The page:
We’ve been buying giardiniera (jar-din-AIR-uh) Italian pickled vegetables for years. But, after making these, I will always make it at home.
This recipe has a lot of variations to suit your taste or cravings. Vegetables that can be made into giardiniera include cauliflower, carrots, bell peppers (of all colors), onion and celery. Flavor adding garlic or jalapeños, or other peppers like peperoncinis, may be added, too. Spices you can add to the veggie mix range from coriander seeds (or even ground coriander), whole peppercorns, mustard seeds and red chili flakes to oregano, fennel seeds, or bay leaf. I say you can use ground spices if you are in a pinch – it might make the liquid cloudy, though I find the spices mostly fall to the bottom of the jar. If you are making these for at home, who cares if the liquid is cloudy? (Not me.)
I couldn’t find coriander seeds to save my life (during the pandemic and I’m not going to a ton of stores for this), so I used ground coriander and it was perfect. I also used peperoncini’s from a jar, already pickled. You can also add jarred olives or pickled jalapeños. Do what is easiest for you, this is one of those “you can’t go wrong” kind of recipes.
The beautiful thing is you can make these time and time again, using different herb and spice blends each time. Be sure to write down what you add each time, so you can repeat it when you love it!
In addition to pickling a variety of vegetables, you can pickle just one vegetable alone, or a couple of your favorites. Love pickled carrots? Make a jar of carrots. Just remember that each 24-ounce jar needs about 3-1/8 cups of vegetables, or 6-1/4 cups of cut veggies for two 24-ounce jars.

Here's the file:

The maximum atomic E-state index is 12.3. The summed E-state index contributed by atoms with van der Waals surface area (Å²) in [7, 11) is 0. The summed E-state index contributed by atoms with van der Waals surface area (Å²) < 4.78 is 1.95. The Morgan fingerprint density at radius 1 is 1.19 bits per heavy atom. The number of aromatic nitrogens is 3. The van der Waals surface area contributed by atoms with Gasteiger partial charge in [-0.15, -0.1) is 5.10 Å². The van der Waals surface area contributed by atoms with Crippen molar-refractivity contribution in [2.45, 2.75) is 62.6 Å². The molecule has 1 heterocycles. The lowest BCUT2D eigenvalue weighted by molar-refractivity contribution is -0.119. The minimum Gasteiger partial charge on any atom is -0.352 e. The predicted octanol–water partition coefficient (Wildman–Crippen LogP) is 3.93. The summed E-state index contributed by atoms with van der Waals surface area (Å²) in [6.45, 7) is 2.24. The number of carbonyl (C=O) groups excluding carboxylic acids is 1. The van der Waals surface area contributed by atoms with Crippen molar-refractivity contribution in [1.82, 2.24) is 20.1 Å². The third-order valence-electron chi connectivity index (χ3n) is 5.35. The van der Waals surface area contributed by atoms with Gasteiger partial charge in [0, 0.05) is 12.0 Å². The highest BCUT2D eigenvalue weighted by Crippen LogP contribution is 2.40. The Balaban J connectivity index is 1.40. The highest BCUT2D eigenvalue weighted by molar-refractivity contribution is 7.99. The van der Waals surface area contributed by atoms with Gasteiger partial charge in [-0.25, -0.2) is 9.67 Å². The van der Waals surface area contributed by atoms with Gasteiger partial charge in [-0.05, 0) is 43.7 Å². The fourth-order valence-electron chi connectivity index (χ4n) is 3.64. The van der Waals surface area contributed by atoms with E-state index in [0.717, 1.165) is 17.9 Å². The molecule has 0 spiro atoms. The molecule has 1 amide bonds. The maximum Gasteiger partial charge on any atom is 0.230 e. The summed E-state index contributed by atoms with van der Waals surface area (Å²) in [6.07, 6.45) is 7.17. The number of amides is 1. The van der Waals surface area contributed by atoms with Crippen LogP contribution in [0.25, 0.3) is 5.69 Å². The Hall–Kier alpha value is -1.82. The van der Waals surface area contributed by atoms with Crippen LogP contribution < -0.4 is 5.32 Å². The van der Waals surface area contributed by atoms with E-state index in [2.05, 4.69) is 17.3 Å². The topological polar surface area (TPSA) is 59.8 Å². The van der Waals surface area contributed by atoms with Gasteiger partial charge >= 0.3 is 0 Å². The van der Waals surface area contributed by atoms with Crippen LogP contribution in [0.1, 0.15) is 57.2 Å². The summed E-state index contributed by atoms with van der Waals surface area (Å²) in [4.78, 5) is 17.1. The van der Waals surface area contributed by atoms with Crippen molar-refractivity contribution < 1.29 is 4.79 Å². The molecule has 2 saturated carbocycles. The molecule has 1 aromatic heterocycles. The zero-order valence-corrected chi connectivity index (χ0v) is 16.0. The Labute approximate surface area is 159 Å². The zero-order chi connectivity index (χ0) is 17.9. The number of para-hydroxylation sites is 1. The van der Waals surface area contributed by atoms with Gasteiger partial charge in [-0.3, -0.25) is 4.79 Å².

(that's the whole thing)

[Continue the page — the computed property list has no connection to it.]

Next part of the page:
This recipe calls for pickling salt, again, due to the regular salt clouding up the liquid. I couldn’t find any pickling salt locally, so I used kosher salt I had on hand. I didn’t see any clouding effect from the kosher salt.
Before putting the veggies into jars, you soak them in salty water in a “non-reactive” bowl or pan. “Reactive” and “nonreactive” refer to the type of material used to make your container. Aluminum, cast iron, and copper are reactive. Stainless steel, ceramic, glass and metal cookware with enamel coating are all nonreactive. The soaking removes some water from the veggie pieces and keeps them crunchy.
Though I’ve seen recommendations for soaking the veggies in salt water for at least six hours, I soaked mine for three hours only. The crispiness and saltiness were perfect.
When pickling veggies, the rule is that you must have equal amounts of vinegar and water. You can have more vinegar, but you can never use less vinegar than water. Always make enough vinegar, water and salt (1 tablespoon salt per cup of water) to cover the tops of the vegetables in your container.
You might want to use a canning funnel when pouring the water into the jars. I used mine, although I forgot I was using it and ended up pouring the pickling liquid directly into the second jar. Using wide mouth jars makes the pouring easier, too.
Since this isn’t a “canning” recipe, you can make giardiniera in any non-reactive container that has an airtight lid and can take the heat of boiling water.
Use giardiniera as an appetizer, a side vegetable, or on a charcuterie platter. They can be chopped small to add to pizzas, used as vegan hot dog toppings, or added to sandwiches and salads. Giardiniera is popular in Chicago (though they add oil to theirs) and in New Orleans.
You will want to leave the jars in the refrigerator for 3 days before opening them. The pickled vegetables will stay good refrigerated for up to two weeks.
You might enjoy some of my other homemade condiments recipes.